It is without a doubt that all of us are experiencing collective trauma stemming from this pandemic.  Certainly, those who have lost loved ones from this virus are carrying a heavy burden of emotional grief, which many of us pray we would never know what it is like to experience.  But even for those of us who haven’t lost loved ones or been personally afflicted by this virus, we are still experiencing collective trauma because of this pandemic which continues to cause uncertainty about how we earn a living, how we educate our children, or when we can plan our future.

Yes, like many of you, I am concerned about the future when it comes to this pandemic as cases are rapidly increasing across the world, especially in North America as we approach winter. But I am also gravely concerned about how much longer the emotional and spiritual wellbeing of my friends, neighbors, and fellow citizens can be sustained.  Like you, I have seen the emotional and spiritual wellbeing of friends, family, and neighbors, begin to degrade as this year drags on as we continue to face grief, chaos, and uncertainty collectively as a society.

On a systematic level,  it will take our community and political leaders taking actions to address what we are facing in regard not only the pandemic, but also the systemic issues of poverty, racism, and income inequality which are continuing to go unaddressed in our world, especially in the United States. There also has to be an effort from all of us to have conversations with one another in our homes, in our workplaces, and in our faith communities about ways we can as a society work to overcome the challenges we are facing as neighbors and citizens. And we also need to recognize that we are all experiencing grief individually and collectively and to allow ourselves permission to recognize that it’s okay to acknowledge that we are feeling tired, burned out, and overwhelmed.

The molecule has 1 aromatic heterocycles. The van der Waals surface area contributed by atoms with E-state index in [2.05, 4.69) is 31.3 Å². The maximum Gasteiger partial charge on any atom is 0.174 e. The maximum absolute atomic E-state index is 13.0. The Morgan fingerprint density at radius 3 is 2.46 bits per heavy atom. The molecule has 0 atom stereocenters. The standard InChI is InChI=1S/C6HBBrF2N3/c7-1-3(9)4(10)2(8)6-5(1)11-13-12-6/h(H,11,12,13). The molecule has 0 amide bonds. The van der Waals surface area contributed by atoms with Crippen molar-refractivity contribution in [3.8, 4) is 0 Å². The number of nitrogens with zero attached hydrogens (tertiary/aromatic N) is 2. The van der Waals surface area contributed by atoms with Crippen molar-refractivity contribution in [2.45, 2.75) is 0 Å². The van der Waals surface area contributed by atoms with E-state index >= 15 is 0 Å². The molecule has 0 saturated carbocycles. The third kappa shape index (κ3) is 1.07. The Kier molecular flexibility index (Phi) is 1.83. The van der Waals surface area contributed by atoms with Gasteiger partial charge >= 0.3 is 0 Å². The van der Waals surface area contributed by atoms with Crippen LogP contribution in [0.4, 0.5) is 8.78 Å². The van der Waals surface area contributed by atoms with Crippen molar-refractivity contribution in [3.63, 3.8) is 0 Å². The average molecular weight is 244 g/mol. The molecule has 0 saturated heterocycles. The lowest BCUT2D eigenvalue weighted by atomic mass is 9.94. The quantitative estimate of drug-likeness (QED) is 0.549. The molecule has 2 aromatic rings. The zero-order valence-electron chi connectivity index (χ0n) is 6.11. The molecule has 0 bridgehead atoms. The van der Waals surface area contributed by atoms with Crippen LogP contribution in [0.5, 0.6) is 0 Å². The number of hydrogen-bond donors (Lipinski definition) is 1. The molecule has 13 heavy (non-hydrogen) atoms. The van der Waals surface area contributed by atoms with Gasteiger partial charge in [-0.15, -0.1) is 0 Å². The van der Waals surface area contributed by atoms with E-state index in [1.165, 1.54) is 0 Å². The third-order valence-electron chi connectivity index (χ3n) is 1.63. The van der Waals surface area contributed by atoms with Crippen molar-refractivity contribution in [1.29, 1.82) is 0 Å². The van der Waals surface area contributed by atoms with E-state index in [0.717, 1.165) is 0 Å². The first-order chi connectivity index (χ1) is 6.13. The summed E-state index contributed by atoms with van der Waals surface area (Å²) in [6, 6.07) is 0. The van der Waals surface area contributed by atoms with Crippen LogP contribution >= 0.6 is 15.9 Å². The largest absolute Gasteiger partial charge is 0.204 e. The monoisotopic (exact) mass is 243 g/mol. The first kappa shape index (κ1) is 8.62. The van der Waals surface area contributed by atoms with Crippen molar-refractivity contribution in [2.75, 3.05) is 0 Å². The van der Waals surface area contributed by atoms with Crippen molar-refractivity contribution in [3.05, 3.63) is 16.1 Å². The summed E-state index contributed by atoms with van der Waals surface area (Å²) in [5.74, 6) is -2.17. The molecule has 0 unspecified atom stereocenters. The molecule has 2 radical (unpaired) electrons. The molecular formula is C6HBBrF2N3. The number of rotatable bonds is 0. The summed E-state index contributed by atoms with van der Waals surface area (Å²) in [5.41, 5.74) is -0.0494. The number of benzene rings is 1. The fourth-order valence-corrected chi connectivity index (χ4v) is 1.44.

But beyond all that, we must learn to show kindness and empathy towards one another, recognizing that all of us are experiencing in these challenging times uncertainty and grief.  Empathy is something that seems to be missing in our current society, especially empathy towards people who don’t think or look the same way we do.  However, if you look hard enough, you still might be able to see it.  And when we are able to show empathy through listening, helping in small ways, and acknowledging that we aren’t the only ones having a rough year, we can make a profound impact not only in the lives of others but also in ourselves.

“We must learn to regard people less in the light of what they do or omit to do, and more in the light of what they suffer,” writes Dietrich Bonhoeffer.

Like you, I feel as if I have witnessed this year some of the ugliest images of divisiveness and helplessness in my life.  But I also have witnessed some of the most precious moments of empathy, and the latter is what sustains me. In this past year, I have seen the smiles on patients recovered from COVID as they leave my hospital feeling as if they have been given a second chance in life. I have witnessed people in my small town come together to hand out meals, donate masks, and volunteer to check in on those whose health conditions prevent them from being in public.  I have seen people from college students in their 20s to elderly people in their mid-80s from all different backgrounds, find the courage to stand in solidarity and share their voice in a collective effort to bring about social change.

I am not too sure what else this year has in store for us as a country and as a world.  And certainly, there are monumental challenges for us to overcome in the months and years ahead which will take an enormous effort from all of us as a society to address.

But one thing I do see during uncertainty and chaos is empathy being offered through individuals’ simple acts to show compassion and care for others.  And while these acts of empathy may be small and usually go unnoticed, it fosters a sense in me that despite the burden we all carry and the continued challenges to come, there are still people who care; this is what gives me hope.